Ed Whitacre - Texas Tech Graduate and Former Chairman and CEO of AT&T, Inc. and General Motors





The interactive transcript could not be loaded.



Rating is available when the video has been rented.
This feature is not available right now. Please try again later.
Published on Jan 27, 2011

Born in Ennis, Texas, Whitacre graduated from Texas Tech University in 1964 with a Bachelor of Science in Industrial Engineering. He began his career with Southwestern Bell Telephone Company in 1963 as a facility engineer in Lubbock, Texas. Quickly working his way up in the company, Whitacre held various leadership positions which eventually led him to the top of the organization.

In recognition of his outstanding work and leadership, Whitacre was made president and chief operating officer in October 1988, responsible for the company's six primary subsidiaries. Within 16 months, Whitacre became SBC chairman and CEO, and retained this title with AT&T, Inc.

Under his leadership, Whitacre lead AT&T to great success and recognition, including being named as the "Company of the Year" in 2006 by Forbes magazine. After a successful 17-year tenure as AT&T chairman, CEO and president, Whitacre announced his retirement in 2007.

In November 2008, Texas Tech accepted a $25 million gift from AT&T and friends of Whitacre to the College of Engineering. Because of AT&T's and Whitacre's longstanding support of Texas Tech, the College of Engineering was named the Edward E. Whitacre Jr. College of Engineering.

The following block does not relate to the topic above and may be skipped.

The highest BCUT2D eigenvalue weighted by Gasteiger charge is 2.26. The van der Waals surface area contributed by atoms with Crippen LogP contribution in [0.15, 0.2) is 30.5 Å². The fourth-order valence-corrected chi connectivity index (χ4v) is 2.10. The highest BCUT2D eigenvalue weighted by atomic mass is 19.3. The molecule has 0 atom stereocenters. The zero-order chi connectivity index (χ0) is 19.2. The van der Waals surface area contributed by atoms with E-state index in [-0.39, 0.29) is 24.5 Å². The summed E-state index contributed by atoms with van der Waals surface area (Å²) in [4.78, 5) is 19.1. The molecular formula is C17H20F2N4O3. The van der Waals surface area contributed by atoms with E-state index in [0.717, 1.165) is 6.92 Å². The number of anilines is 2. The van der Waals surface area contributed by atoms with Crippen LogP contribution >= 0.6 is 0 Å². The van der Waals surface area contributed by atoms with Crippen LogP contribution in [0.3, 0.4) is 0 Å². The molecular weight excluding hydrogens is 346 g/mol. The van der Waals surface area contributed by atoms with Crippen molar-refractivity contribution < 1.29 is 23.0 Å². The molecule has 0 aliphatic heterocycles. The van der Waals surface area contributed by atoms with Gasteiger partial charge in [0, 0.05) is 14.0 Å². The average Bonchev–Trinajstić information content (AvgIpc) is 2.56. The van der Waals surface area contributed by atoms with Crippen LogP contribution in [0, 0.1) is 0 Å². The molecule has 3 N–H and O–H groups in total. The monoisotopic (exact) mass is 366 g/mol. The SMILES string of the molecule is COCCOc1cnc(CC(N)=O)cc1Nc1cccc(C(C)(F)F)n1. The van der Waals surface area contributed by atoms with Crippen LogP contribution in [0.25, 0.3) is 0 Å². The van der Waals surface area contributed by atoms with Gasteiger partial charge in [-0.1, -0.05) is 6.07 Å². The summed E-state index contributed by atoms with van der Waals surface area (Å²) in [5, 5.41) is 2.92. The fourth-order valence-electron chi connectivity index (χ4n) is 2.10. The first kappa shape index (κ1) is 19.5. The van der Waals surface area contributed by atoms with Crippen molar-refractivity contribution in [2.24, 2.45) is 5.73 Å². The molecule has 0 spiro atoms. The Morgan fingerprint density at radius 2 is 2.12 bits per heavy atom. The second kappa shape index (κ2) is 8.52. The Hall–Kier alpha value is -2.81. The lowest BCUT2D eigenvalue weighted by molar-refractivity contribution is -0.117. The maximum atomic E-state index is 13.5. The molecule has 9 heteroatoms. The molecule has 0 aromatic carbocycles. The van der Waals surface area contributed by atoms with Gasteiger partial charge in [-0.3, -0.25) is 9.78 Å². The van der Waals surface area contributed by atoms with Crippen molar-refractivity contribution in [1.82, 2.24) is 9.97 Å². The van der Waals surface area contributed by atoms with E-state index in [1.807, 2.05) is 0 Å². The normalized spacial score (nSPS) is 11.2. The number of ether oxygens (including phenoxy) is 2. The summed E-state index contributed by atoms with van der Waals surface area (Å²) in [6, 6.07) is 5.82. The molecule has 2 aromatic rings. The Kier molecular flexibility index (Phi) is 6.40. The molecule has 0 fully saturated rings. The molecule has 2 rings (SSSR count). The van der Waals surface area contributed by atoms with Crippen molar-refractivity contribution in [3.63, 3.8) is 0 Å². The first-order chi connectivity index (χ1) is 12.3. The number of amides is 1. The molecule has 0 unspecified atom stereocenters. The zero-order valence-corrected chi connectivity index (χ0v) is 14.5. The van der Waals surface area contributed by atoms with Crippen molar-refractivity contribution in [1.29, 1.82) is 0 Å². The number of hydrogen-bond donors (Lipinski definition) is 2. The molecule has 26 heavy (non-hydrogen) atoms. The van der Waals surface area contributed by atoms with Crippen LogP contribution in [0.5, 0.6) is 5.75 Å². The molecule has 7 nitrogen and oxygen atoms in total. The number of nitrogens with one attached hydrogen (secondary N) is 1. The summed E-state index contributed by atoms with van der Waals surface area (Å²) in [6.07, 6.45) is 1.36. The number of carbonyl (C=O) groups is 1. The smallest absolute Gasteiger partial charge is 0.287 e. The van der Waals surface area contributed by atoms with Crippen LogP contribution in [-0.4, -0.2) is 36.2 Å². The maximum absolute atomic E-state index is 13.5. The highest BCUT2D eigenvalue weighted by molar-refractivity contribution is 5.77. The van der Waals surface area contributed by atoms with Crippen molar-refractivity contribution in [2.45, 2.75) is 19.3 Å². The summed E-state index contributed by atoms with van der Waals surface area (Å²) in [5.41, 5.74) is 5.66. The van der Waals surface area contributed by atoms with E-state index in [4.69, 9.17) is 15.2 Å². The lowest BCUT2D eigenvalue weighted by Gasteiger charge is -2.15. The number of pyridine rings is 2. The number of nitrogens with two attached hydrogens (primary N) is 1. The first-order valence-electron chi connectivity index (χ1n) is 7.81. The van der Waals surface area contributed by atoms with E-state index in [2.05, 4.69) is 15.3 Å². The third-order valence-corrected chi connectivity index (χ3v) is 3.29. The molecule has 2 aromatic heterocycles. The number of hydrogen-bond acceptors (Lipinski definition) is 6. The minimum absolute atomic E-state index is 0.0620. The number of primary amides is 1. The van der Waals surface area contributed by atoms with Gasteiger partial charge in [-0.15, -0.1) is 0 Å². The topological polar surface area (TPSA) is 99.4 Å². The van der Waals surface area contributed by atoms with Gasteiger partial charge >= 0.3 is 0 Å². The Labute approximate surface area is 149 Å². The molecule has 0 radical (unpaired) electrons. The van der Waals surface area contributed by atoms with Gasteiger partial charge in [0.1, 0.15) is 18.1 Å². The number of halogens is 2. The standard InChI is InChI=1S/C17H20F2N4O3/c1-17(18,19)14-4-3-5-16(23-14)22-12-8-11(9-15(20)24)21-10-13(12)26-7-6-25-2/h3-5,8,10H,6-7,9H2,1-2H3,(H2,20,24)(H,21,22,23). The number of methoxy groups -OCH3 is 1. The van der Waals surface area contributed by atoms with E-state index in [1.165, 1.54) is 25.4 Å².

In June 2009, after 44 years in the telecommunications industry, Whitacre was named the Chairman and CEO of General Motors (GM). Selected based on his diligence, attention to detail and decisive management style which helped him build AT&T into the largest telecommunications company in the world, Whitacre was charged with bringing GM out of recently-declared bankruptcy. These qualities helped him overhaul GM's management and brands.

The company earned $1.3 billion and returned to profitability in the one year of his tenure. Given these accomplishments, he felt that his task of rebuilding the GM brand was complete, and it was time to step down and allow the company to prepare for its highly anticipated initial public stock offering.


When autoplay is enabled, a suggested video will automatically play next.

Up next

to add this to Watch Later

Add to

Loading playlists...